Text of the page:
|Muhammad hopes to be more involved after catching only 2 passes|
|Written by Admin|
|Wednesday, 19 September 2007 14:11|
Two catches for 15 yards?
It doesn't add up to him, yet that's exactly what the Chicago Bears' veteran receiver has after two games.
``When I go back and look at the film, I'm probably the most critical person on myself,'' Muhammad said Wednesday.
But when he reviewed the Bears' 14-3 season-opening loss at San Diego and last week's 20-10 victory over Kansas City, he saw a receiver who did nothing wrong.
``I've been out there working hard,'' Muhammad said. ``For whatever reason, it isn't bouncing my way right now. When my plays are getting called - and there are plays getting called - it's like the person covering takes it away every single time.''
And it has all added up to this: A two-time Pro Bowl receiver trying not to lose his patience while the offense tries to live up to loftier expectations.
For now, everyone's scratching their heads.
The offense ranks 30th, has just one touchdown and six of Chicago's seven turnovers, including three interceptions by Rex Grossman. It's nowhere near what the Bears envisioned.
They saw a quarterback finding the consistency he lacked in his first full year as a starter after three injury-ravaged seasons. Instead, it's been more of the same for Grossman, and the passing game remains grounded.
Bernard Berrian has 10 catches for 148 yards but has not broken off a big play after catching four touchdown passes of 34 yards or more last season. Tight end Desmond Clark has seven catches for 67, but no one else has more than three receptions. The Bears also look vulnerable against the blitz, even though their offensive line is among the league's best.
``It's disappointing that we haven't played up to the way that we should be playing,'' Clark said. ``I guess you just get an attitude about things that you've got to get it right. Everybody wants to go out and get it right and just show what kind of offense we have.''
Rookie tight end Greg Olsen might make his debut Sunday night against Dallas after missing the first two games with a sprained knee, which would help. But getting Muhammad involved is a more pressing issue, considering he caught just one pass in each of the first two games.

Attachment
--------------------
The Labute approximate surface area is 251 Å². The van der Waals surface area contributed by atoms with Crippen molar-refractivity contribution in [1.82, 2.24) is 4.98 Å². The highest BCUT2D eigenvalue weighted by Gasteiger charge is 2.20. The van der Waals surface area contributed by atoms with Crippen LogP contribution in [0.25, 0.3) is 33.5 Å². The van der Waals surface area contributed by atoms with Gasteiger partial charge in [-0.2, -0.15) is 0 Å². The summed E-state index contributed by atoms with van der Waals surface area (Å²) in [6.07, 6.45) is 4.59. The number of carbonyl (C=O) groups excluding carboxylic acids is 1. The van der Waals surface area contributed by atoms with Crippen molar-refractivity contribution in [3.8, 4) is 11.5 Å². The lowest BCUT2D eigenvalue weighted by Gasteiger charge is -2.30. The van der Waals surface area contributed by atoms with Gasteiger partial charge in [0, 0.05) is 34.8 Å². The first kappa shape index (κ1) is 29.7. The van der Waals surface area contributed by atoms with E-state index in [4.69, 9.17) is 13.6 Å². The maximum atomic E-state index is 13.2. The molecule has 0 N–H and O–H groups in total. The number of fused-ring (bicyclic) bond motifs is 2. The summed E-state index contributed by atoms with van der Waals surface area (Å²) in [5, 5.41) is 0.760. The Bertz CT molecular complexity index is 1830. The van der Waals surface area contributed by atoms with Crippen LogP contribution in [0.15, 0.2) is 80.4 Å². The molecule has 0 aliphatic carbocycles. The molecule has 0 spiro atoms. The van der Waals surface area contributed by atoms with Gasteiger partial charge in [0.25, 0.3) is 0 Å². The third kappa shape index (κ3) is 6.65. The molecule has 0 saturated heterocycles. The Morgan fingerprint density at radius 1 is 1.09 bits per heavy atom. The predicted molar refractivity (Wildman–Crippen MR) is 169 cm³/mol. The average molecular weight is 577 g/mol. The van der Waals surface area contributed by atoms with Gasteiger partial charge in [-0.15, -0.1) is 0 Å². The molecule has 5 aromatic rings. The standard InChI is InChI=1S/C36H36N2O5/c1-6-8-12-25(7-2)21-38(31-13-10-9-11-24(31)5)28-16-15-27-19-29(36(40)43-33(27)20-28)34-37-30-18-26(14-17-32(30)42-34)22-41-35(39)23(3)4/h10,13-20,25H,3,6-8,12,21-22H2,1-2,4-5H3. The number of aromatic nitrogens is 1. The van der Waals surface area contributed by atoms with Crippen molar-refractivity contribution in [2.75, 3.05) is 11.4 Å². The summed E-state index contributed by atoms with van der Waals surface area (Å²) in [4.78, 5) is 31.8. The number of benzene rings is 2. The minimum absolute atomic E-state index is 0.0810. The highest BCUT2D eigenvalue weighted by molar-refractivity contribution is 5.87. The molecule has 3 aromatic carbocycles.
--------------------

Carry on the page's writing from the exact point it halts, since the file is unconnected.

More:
``It's big. It's huge,'' Grossman said. ``He's a great receiver. I think that's the most important reason. He can contribute a lot because he's a playmaker, runs great routes, catches the ball well. We need that. Bernard's played real well, but we also need to emphasize getting Muhsin the ball in his hands to make things happen.''
Muhammad said this stretch reminds him of one he experienced in 2004, his final season with Carolina. The Panthers lost Steve Smith to a broken leg in the season opener, and Muhammad had just 23 catches and 290 yards through the first six weeks.
As the season wore on, he got more looks. By the time it was over, he led the NFC in yards receiving (1,405) and the NFL in touchdown catches (16) and made his second Pro Bowl.
``I was thrown the ball a whole lot more,'' he said. ``It's hard to catch 10 balls when you only get two balls thrown at you. But I would say there was a lot more emphasis.''
Although Grossman said he won't force the issue, he will try to get Muhammad more involved against Dallas on Sunday night. Against San Diego, all the Bears got was an 8-yard reception. Against Kansas City, a 7-yarder.
Does Muhammad need to do a better job getting open?
``No,'' Grossman said. ``He's doing all he can.
``I can't really say that it's anything I've done to take myself out of the game,'' Muhammad said. ``If I got an end route and there's a linebacker right underneath me and there's a safety on top of me, the best thing to do is check it down to the running back. You have to commend the quarterback for saying, 'You know what? I'm not going to force the ball in there. I'm going to check it down to the running back.'''